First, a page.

How do I know if I’m seeing a good therapist? This is a common question asked both by people new to therapy and those who have had years of sessions. It is a crucial question, as a bad therapist can significantly stifle your progress.
I saw my first therapist for a year before I realized I wasn’t making progress. It might seem strange that I did not notice sooner, but recognizing that you are seeing the right therapist is not as easy as it sounds. I was blindsided by the fact that I was getting so much insight into myself.
When I entered therapy, I did not have much self-awareness. Over the course of the following months, I learned a lot about myself. I learned that I crave validation from powerful men because I never got that validation from my father. I learned that I am socially anxious because my mother used to shame me for being too loud. Every week I discovered more about my neuroses and where they came from.
However, at the end of a year of therapy, I noticed something strange. I had been doing therapy once a week and my anxiety had gotten worse. I still swooned all too easily at any sign of validation from male authority figures. I still felt as in need of help as I had when I’d started.
The problem was that I gave my therapist all the authority when it came to what was best for me. It would have helped to have known much earlier what I needed to look for.
Here are some guidelines to help you decide if you are seeing the right therapist.
They set goals
Therapy generally takes place on a fairly abstract level. You interrogate your past and present to find meaning and direction. You deal in the realm of thoughts and feelings. As such, it is easy to forget that therapy should have concrete goals.
My first therapist never brought up the topic of goals. She listened, made observations, and helped me come up with fascinating insights. But we did not speak about where therapy should be taking me.
Therapy goals can be harder to define than, for example, exercise goals. You can measure exactly where you want to be when it comes to physical fitness. But measuring where you are mentally is much more subjective.
Nonetheless, therapy needs concrete goals, both abstract and measurable. The former might be to find meaning in life. The latter might be to make friends or to stop sleeping during the day or to find hobbies that you love. Both types of goals are necessary. Otherwise, you are paying a lot of money without any way to measure whether it is helping.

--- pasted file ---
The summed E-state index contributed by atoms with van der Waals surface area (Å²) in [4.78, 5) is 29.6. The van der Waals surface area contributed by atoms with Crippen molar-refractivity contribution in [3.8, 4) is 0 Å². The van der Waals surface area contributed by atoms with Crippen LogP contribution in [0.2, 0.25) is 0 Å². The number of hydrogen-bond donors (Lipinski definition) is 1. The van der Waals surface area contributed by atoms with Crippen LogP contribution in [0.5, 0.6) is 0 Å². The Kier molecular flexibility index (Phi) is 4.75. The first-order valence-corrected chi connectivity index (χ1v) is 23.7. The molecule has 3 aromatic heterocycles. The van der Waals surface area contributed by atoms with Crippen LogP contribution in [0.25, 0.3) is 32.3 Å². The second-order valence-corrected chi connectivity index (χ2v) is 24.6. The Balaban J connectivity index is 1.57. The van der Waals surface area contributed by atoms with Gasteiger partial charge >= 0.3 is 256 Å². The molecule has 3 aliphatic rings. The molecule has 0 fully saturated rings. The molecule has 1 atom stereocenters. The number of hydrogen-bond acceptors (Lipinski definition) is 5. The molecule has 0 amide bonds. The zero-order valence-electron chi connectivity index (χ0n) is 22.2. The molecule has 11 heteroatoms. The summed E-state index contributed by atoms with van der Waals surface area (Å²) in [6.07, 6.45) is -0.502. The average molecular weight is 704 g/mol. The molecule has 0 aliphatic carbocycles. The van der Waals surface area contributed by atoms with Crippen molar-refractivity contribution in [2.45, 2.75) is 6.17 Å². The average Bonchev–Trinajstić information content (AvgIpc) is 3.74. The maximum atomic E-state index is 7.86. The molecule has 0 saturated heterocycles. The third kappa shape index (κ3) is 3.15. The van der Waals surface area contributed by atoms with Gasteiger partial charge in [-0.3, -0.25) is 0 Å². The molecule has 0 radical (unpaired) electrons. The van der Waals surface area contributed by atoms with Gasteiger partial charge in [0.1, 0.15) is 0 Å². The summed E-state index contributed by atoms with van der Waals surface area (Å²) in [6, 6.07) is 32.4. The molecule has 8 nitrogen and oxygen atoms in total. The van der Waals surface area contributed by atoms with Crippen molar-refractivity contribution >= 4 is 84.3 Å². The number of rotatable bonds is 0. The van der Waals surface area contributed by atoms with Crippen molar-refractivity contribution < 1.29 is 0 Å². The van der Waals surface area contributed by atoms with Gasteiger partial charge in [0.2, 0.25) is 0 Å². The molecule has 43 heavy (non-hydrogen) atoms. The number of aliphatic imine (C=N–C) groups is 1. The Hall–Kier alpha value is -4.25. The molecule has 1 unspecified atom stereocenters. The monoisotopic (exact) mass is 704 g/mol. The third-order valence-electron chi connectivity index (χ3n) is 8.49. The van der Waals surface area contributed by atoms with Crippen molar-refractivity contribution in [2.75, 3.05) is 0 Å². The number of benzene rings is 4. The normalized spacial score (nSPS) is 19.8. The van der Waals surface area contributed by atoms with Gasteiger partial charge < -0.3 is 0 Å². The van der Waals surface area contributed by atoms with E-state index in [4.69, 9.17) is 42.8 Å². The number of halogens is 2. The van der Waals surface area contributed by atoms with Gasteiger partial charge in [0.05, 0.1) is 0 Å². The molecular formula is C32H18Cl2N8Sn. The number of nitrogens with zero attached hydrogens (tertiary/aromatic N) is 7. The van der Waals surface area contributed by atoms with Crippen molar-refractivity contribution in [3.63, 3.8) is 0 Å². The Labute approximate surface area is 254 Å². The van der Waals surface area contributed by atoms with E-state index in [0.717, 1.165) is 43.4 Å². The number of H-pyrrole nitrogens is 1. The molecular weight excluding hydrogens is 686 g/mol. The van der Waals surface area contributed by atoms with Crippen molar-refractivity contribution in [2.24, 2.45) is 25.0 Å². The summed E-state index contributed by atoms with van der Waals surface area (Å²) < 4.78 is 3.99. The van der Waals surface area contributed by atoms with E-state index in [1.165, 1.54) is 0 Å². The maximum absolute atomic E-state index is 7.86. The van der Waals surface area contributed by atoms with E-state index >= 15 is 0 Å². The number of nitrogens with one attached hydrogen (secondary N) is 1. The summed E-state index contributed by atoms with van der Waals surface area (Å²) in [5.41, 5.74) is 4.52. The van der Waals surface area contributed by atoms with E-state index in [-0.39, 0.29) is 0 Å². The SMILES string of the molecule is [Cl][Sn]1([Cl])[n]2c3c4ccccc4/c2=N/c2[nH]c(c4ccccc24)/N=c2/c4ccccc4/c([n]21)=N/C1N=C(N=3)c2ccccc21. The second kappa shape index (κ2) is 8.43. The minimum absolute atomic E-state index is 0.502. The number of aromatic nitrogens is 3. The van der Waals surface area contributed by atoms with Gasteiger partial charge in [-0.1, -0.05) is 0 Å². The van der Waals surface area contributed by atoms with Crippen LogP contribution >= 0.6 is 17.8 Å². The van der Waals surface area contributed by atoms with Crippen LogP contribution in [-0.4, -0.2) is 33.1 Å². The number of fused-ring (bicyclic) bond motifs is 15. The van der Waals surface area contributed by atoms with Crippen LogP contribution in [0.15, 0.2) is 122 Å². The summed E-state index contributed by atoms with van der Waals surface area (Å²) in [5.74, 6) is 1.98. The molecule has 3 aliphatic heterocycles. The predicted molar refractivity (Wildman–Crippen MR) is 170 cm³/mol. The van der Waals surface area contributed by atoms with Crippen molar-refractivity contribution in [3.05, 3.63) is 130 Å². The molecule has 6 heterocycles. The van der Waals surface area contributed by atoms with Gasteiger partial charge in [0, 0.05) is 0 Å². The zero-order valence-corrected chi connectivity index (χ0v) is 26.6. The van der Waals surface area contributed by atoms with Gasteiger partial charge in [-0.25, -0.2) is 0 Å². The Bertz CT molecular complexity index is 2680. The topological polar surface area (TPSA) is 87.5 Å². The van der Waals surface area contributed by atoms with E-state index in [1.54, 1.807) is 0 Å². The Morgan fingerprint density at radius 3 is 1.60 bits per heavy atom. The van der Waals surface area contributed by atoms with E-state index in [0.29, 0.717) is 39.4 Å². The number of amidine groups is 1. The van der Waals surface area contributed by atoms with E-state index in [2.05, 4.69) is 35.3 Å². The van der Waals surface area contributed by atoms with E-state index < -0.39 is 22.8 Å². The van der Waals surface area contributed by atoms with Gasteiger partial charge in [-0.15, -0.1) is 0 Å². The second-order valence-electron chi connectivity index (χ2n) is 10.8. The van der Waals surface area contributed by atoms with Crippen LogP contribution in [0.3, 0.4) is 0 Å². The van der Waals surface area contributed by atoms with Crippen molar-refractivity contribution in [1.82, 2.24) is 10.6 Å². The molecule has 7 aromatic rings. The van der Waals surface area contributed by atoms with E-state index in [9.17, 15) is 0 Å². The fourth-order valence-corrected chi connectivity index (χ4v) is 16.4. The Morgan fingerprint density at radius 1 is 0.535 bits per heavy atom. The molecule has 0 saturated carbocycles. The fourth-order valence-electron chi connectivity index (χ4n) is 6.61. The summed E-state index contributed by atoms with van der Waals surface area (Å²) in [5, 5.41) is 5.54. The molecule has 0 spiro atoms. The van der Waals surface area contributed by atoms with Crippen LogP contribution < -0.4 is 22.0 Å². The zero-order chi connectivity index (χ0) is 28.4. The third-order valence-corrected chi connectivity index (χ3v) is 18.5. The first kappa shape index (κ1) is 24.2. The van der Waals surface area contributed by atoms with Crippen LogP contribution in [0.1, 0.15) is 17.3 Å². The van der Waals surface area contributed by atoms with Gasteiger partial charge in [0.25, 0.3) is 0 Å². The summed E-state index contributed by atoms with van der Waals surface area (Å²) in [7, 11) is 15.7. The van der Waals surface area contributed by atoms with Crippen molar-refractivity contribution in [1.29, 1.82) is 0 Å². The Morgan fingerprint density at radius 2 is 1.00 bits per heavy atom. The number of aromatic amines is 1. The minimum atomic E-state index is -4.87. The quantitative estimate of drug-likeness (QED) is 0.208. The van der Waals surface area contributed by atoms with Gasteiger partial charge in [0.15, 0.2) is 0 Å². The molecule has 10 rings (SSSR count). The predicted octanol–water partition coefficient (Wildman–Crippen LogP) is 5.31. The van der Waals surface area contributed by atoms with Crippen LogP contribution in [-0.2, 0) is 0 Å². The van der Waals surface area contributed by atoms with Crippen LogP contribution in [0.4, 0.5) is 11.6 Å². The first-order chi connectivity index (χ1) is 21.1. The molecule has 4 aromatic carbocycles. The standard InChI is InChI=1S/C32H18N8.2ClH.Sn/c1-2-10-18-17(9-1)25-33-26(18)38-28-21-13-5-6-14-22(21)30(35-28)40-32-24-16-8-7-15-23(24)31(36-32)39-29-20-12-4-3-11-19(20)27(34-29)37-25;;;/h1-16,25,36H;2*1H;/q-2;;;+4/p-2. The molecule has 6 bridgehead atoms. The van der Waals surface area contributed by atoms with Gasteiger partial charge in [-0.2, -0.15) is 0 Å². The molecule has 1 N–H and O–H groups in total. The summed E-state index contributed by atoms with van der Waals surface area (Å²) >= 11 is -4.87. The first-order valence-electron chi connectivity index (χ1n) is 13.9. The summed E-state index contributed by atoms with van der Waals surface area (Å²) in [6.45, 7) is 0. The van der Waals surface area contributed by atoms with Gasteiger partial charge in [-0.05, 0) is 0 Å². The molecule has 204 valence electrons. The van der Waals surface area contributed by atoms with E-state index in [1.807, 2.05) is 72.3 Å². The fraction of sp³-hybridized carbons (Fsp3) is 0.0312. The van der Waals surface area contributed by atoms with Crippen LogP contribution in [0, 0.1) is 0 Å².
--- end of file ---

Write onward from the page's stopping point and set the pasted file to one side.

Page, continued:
They check in with those goals
It is all very well to set goals at the start of your therapy journey. But that does not mean the therapist is right for you. If your goals are forgotten once those first sessions are done, your therapist is not focused on helping you reach them.
Good therapists check in with those goals so that they can measure how well the process is going. They look for feedback so that they can make decisions about how to better serve you. Therapy is never a one-size-fits-all endeavor, and the only way they can decide how to proceed is by exploring where the current strategy is taking you.
My first therapist never checked in about whether I was making progress and that should have been a major red flag.
They discuss the length of treatment
The topic of when therapy should end is a controversial one. Some therapists believe that it should be an ongoing process, if not always with the same frequency. Others believe that therapy should have an end date. Neither approach is necessarily better than the other.
However, regardless of which approach your therapist takes, they should discuss it with you. They should be upfront about it in order to help you set your expectations. Therapists who are not willing to do so make it impossible for you to assess the process.
My first therapist seemed to expect me to keep seeing her forever. When I decided to leave therapy with her, she told me that I still needed it but was not willing to discuss how much longer I would need it for.
They listen to your apprehensions
A good therapist listens to your apprehensions without getting defensive. Every person has an ego, even the best therapist. However, good therapists don’t let that get in the way of receiving feedback.
When I told my first therapist that I did not think I was making progress, she was not willing to hear it. She got upset and, instead of hearing my concerns, blamed me for not taking the process seriously enough.
This is a sign of a particularly bad therapist, as they should never turn your apprehensions against you. Fortunately, I was able to see through this and promptly found someone new.
Where do I go from here?
What do you do when you realize you need to find another therapist? The good news is that most therapists are willing to hear you out. Speak to them about your concerns, and if any of the above statements are true, it is wise to end the process with them.
Finding a new therapist was actually easier than I expected. I knew what to look for (and I could recognize red flags). With my new therapist, we spoke about goals from the start and she told me that her approach was for therapy to have an end date. Over time, she regularly checked in with my progress, bringing up my goals when she felt I needed to be reminded of them.
Perhaps the most important lesson was that I had more agency than I thought. By considering the above points, you can determine whether therapy is working without having to rely on the “expert” opinion. If you notice a red flag, bring it up immediately. Don’t wait to see how it plays out. A good therapist will accept your feedback with openness and warmth.